National Council of Jewish Women

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NATIONAL COUNCIL OF JEWISH WOMEN. The National Council of Jewish Women (NCJW) was founded in 1893 as a result of the Jewish Women's Congress held at the Chicago World's Fair. Early leaders included Hannah G. Solomon, Rebekah Kohut, and Sadie American. The group dedicated itself to promoting Judaism, philanthropy, and education through aid to Jewish immigrants and educational programs for Americans. During both world wars, it provided assistance to Jews overseas and to refugees. Throughout its history the group has supported many issues, including civil and reproductive rights, children's education and welfare, and the Equal Rights Amendment. Early in the twentieth century the NCJW was the largest Jewish women's organization. Today, the group has sections in over five hundred American communities.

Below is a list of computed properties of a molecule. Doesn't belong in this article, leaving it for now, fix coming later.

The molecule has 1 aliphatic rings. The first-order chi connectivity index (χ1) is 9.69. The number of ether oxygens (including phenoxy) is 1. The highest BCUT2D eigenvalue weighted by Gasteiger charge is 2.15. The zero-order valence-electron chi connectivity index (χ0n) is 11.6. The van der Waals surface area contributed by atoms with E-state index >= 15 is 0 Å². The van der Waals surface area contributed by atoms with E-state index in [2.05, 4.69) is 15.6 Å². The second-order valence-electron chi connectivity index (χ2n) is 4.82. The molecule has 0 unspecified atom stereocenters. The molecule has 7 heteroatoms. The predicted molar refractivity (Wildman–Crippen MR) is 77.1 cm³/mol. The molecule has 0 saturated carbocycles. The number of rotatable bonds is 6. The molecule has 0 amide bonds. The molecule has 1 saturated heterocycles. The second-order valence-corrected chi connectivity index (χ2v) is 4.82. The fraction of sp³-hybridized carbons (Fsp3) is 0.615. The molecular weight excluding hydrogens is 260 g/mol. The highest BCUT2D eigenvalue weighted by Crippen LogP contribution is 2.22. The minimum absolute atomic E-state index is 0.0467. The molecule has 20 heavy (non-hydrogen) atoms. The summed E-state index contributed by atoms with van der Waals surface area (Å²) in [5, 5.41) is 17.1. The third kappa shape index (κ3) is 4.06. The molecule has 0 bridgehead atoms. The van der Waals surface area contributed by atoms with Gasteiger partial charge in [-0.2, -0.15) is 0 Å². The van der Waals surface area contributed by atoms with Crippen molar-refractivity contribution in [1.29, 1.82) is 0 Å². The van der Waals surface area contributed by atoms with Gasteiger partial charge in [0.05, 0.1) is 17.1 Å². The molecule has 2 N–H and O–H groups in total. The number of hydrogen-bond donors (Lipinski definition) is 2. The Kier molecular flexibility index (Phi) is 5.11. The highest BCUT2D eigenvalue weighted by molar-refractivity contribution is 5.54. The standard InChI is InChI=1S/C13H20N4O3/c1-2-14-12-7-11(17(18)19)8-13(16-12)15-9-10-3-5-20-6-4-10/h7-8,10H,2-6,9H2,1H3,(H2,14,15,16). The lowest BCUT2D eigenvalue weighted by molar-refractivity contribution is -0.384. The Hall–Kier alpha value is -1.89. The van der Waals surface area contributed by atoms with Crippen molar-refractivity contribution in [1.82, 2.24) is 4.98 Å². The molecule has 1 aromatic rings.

Elwell, Ellen Sue Levi. "The Founding and Early Programs of the National Council of Jewish Women: Study and Practice as Jewish Women's Religious Expression." Ph.D. diss., Indiana University, 1982.

Hyman, Paula. "The Jewish Body Politic: Gendered Politics in the Early Twentieth Century." Nashim: A Journal of Jewish Women's Studies and Gender Issues 1, no. 2 (1999): 37–51.

Rogow, Faith. Gone to Another Meeting: The National Council of Jewish Women, 1893–1993. Tuscaloosa: University of Alabama Press, 1993.


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National Council of Jewish Women

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National Council of Jewish Women